Harold Camping, sometimes referred to as the "doomsday prophet" for falsely predicting the Lord’s return on multiple occasions, has passed away. He was 92.
According to the Associated Press, Family Radio Network's marketing manager, Nina Romero, says Camping died at his home on Sunday. She says he had been hospitalized after falling.
Harold Camping's Family Stations Inc. spent more than $5 million on billboard advertising in 2011—the year Judgment Day was predicted to occur. Camping said he was “flabbergasted” when the rapture didn’t happen on May 21, 2011, but quickly offered his next prophetic utterance: May 21 was Judgment Day, in a spiritual sense, and that judgment would continue right up until Oct. 21 later that year.
Camping eventually admitted he was wrong to indicate that God stopped saving people after May 21, which he had previously described as a spiritual Judgment Day. Camping’s confession put an end to his controversial end-of-the-world predictions that first made headlines nearly two decades ago. Camping predicted the end of the world in 1992, insisting the rapture would happen on Sept. 6, 1994. When that didn’t happen, Camping said Jesus would return on May 21, 2011. Finally, he said the world would end on Oct. 21, 2011.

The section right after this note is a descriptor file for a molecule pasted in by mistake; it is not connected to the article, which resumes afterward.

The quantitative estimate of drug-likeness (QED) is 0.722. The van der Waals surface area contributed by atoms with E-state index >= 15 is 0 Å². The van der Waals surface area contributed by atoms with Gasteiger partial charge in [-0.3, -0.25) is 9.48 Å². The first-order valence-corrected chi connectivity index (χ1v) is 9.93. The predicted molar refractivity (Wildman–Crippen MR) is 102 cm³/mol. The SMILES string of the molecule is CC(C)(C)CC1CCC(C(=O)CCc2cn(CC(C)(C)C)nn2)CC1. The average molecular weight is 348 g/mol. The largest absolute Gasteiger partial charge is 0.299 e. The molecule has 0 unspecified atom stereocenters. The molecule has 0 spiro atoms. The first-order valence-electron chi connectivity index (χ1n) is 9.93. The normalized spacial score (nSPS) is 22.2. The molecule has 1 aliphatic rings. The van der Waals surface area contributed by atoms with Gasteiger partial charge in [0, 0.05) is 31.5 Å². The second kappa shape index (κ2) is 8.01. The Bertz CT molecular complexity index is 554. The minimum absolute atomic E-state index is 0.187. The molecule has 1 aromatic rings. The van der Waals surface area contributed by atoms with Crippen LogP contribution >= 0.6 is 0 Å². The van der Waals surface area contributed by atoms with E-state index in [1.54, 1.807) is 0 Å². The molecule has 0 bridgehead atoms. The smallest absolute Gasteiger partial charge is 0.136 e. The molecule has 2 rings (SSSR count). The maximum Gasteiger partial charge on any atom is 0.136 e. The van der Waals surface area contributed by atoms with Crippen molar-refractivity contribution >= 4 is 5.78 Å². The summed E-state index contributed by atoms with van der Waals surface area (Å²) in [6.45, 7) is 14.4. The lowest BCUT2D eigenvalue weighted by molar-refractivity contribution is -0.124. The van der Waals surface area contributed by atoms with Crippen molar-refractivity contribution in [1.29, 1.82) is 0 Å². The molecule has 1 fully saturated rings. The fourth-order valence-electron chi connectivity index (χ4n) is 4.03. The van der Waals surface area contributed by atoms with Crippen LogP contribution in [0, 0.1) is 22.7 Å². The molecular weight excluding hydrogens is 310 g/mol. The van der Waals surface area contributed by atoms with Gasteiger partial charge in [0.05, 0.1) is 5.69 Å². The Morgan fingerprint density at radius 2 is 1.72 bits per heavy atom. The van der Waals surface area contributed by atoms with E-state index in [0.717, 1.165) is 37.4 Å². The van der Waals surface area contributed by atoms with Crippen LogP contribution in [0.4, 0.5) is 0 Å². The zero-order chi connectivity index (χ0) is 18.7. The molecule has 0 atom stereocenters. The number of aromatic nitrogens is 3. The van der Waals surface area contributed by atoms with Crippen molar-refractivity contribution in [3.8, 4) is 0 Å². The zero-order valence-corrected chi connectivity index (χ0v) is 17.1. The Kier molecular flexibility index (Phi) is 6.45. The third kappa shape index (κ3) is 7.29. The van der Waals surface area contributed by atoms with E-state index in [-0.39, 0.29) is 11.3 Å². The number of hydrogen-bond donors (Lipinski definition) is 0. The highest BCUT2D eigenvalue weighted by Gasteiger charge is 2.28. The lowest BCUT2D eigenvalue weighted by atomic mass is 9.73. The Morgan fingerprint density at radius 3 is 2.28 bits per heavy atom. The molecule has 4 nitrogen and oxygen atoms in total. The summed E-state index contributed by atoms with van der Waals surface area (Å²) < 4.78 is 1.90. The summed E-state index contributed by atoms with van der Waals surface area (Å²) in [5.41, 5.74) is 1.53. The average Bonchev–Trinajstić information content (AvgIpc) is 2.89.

Camping later wrote a letter to his followers, “Yes, we humbly acknowledge we were wrong about the timing; yet though we were wrong God is still using the May 21 warning in a very mighty way. In the months following May 21 the Bible has, in some ways, come out from under the shadows and is now being discussed by all kinds of people who never before paid any attention to the Bible. We learn about this, for example, by the recent National Geographic articles concerning the King James Bible and the apostles. Reading about and even discussing about the Bible can never be a bad thing, even if the Bible’s authenticity is questioned or ridiculed. The world’s attention has been called to the Bible.”